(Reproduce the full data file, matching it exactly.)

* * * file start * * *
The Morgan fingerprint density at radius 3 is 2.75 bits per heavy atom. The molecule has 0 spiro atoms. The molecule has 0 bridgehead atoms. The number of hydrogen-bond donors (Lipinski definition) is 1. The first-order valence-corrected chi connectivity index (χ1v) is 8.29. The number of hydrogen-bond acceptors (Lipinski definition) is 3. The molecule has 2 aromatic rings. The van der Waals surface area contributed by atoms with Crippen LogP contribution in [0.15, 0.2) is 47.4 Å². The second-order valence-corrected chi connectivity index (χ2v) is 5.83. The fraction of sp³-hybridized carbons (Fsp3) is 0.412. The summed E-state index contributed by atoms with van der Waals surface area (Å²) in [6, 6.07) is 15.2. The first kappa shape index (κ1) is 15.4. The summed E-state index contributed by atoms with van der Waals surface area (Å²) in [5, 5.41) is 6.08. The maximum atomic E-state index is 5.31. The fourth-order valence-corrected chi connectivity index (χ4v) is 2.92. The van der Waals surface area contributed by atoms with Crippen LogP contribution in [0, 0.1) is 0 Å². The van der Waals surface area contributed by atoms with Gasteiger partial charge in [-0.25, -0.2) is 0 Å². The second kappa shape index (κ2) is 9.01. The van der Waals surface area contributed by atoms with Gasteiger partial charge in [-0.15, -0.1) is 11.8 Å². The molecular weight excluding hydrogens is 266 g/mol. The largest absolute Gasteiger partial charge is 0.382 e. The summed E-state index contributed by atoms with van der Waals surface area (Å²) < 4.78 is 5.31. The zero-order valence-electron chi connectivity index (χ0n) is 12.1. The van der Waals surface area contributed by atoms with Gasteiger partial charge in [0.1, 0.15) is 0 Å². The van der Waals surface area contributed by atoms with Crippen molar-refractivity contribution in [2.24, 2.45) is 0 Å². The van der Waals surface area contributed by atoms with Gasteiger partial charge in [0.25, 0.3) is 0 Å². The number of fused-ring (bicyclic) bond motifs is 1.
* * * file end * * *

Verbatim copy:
The Morgan fingerprint density at radius 3 is 2.75 bits per heavy atom. The molecule has 0 spiro atoms. The molecule has 0 bridgehead atoms. The number of hydrogen-bond donors (Lipinski definition) is 1. The first-order valence-corrected chi connectivity index (χ1v) is 8.29. The number of hydrogen-bond acceptors (Lipinski definition) is 3. The molecule has 2 aromatic rings. The van der Waals surface area contributed by atoms with Crippen LogP contribution in [0.15, 0.2) is 47.4 Å². The second-order valence-corrected chi connectivity index (χ2v) is 5.83. The fraction of sp³-hybridized carbons (Fsp3) is 0.412. The summed E-state index contributed by atoms with van der Waals surface area (Å²) in [6, 6.07) is 15.2. The first kappa shape index (κ1) is 15.4. The summed E-state index contributed by atoms with van der Waals surface area (Å²) in [5, 5.41) is 6.08. The maximum atomic E-state index is 5.31. The fourth-order valence-corrected chi connectivity index (χ4v) is 2.92. The van der Waals surface area contributed by atoms with Crippen LogP contribution in [0, 0.1) is 0 Å². The van der Waals surface area contributed by atoms with Gasteiger partial charge in [-0.25, -0.2) is 0 Å². The second kappa shape index (κ2) is 9.01. The van der Waals surface area contributed by atoms with Gasteiger partial charge in [-0.15, -0.1) is 11.8 Å². The molecular weight excluding hydrogens is 266 g/mol. The largest absolute Gasteiger partial charge is 0.382 e. The summed E-state index contributed by atoms with van der Waals surface area (Å²) < 4.78 is 5.31. The zero-order valence-electron chi connectivity index (χ0n) is 12.1. The van der Waals surface area contributed by atoms with Gasteiger partial charge in [0.1, 0.15) is 0 Å². The van der Waals surface area contributed by atoms with Crippen molar-refractivity contribution in [2.24, 2.45) is 0 Å². The van der Waals surface area contributed by atoms with Gasteiger partial charge in [0.25, 0.3) is 0 Å². The number of fused-ring (bicyclic) bond motifs is 1.